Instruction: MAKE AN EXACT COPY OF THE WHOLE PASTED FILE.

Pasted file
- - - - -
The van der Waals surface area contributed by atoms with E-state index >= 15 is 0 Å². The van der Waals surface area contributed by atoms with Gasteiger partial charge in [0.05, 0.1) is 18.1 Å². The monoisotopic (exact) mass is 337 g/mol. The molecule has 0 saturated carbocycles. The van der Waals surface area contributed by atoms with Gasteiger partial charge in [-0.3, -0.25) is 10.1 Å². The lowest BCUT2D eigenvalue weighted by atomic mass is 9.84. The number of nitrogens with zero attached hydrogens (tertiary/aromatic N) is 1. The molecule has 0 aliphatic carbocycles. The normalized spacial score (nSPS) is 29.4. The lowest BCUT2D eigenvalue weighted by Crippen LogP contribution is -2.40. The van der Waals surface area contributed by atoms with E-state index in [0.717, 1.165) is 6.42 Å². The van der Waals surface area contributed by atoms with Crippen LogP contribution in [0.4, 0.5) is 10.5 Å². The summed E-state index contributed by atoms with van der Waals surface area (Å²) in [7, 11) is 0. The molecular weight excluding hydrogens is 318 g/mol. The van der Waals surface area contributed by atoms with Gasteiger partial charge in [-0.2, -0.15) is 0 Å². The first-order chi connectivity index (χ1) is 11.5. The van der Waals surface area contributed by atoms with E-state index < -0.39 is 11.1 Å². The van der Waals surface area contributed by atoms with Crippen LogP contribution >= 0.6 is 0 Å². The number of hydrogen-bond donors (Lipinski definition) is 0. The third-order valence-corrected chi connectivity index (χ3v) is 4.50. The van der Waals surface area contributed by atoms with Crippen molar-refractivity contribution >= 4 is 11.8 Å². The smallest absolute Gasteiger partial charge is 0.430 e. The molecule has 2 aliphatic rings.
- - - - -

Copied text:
The van der Waals surface area contributed by atoms with E-state index >= 15 is 0 Å². The van der Waals surface area contributed by atoms with Gasteiger partial charge in [0.05, 0.1) is 18.1 Å². The monoisotopic (exact) mass is 337 g/mol. The molecule has 0 saturated carbocycles. The van der Waals surface area contributed by atoms with Gasteiger partial charge in [-0.3, -0.25) is 10.1 Å². The lowest BCUT2D eigenvalue weighted by atomic mass is 9.84. The number of nitrogens with zero attached hydrogens (tertiary/aromatic N) is 1. The molecule has 0 aliphatic carbocycles. The normalized spacial score (nSPS) is 29.4. The lowest BCUT2D eigenvalue weighted by Crippen LogP contribution is -2.40. The van der Waals surface area contributed by atoms with E-state index in [0.717, 1.165) is 6.42 Å². The van der Waals surface area contributed by atoms with Crippen LogP contribution in [0.4, 0.5) is 10.5 Å². The summed E-state index contributed by atoms with van der Waals surface area (Å²) in [7, 11) is 0. The molecular weight excluding hydrogens is 318 g/mol. The van der Waals surface area contributed by atoms with Gasteiger partial charge in [-0.2, -0.15) is 0 Å². The first-order chi connectivity index (χ1) is 11.5. The van der Waals surface area contributed by atoms with E-state index < -0.39 is 11.1 Å². The van der Waals surface area contributed by atoms with Crippen LogP contribution >= 0.6 is 0 Å². The number of hydrogen-bond donors (Lipinski definition) is 0. The third-order valence-corrected chi connectivity index (χ3v) is 4.50. The van der Waals surface area contributed by atoms with Crippen molar-refractivity contribution >= 4 is 11.8 Å². The smallest absolute Gasteiger partial charge is 0.430 e. The molecule has 2 aliphatic rings.